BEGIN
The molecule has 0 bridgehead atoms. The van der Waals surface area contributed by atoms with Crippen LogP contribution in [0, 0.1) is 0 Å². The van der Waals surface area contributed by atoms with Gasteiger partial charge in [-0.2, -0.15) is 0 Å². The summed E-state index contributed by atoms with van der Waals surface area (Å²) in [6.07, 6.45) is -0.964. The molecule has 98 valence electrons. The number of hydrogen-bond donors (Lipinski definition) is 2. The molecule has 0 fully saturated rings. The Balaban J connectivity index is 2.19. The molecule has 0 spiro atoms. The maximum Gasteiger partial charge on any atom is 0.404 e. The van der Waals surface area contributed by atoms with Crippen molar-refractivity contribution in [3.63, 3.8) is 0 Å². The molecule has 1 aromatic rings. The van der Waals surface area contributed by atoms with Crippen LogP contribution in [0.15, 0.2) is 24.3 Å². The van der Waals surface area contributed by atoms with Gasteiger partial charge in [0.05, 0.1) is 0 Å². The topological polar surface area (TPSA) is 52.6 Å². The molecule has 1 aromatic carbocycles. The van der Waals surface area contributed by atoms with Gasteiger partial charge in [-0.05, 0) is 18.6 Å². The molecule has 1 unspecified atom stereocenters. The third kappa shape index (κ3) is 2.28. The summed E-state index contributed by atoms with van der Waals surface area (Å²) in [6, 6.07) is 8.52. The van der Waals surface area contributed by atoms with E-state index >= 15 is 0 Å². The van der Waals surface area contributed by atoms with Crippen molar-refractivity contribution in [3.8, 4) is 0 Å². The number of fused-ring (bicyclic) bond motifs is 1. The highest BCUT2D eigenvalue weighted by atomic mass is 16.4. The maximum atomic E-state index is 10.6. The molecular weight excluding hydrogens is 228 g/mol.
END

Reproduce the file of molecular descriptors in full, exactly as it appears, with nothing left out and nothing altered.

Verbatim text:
The molecule has 0 bridgehead atoms. The van der Waals surface area contributed by atoms with Crippen LogP contribution in [0, 0.1) is 0 Å². The van der Waals surface area contributed by atoms with Gasteiger partial charge in [-0.2, -0.15) is 0 Å². The summed E-state index contributed by atoms with van der Waals surface area (Å²) in [6.07, 6.45) is -0.964. The molecule has 98 valence electrons. The number of hydrogen-bond donors (Lipinski definition) is 2. The molecule has 0 fully saturated rings. The Balaban J connectivity index is 2.19. The molecule has 0 spiro atoms. The maximum Gasteiger partial charge on any atom is 0.404 e. The van der Waals surface area contributed by atoms with Crippen molar-refractivity contribution in [3.63, 3.8) is 0 Å². The molecule has 1 aromatic rings. The van der Waals surface area contributed by atoms with Crippen LogP contribution in [0.15, 0.2) is 24.3 Å². The van der Waals surface area contributed by atoms with Gasteiger partial charge in [0.05, 0.1) is 0 Å². The topological polar surface area (TPSA) is 52.6 Å². The molecule has 1 aromatic carbocycles. The van der Waals surface area contributed by atoms with Gasteiger partial charge in [-0.05, 0) is 18.6 Å². The molecule has 1 unspecified atom stereocenters. The third kappa shape index (κ3) is 2.28. The summed E-state index contributed by atoms with van der Waals surface area (Å²) in [6, 6.07) is 8.52. The van der Waals surface area contributed by atoms with E-state index >= 15 is 0 Å². The van der Waals surface area contributed by atoms with Crippen molar-refractivity contribution in [3.8, 4) is 0 Å². The number of fused-ring (bicyclic) bond motifs is 1. The highest BCUT2D eigenvalue weighted by atomic mass is 16.4. The maximum atomic E-state index is 10.6. The molecular weight excluding hydrogens is 228 g/mol.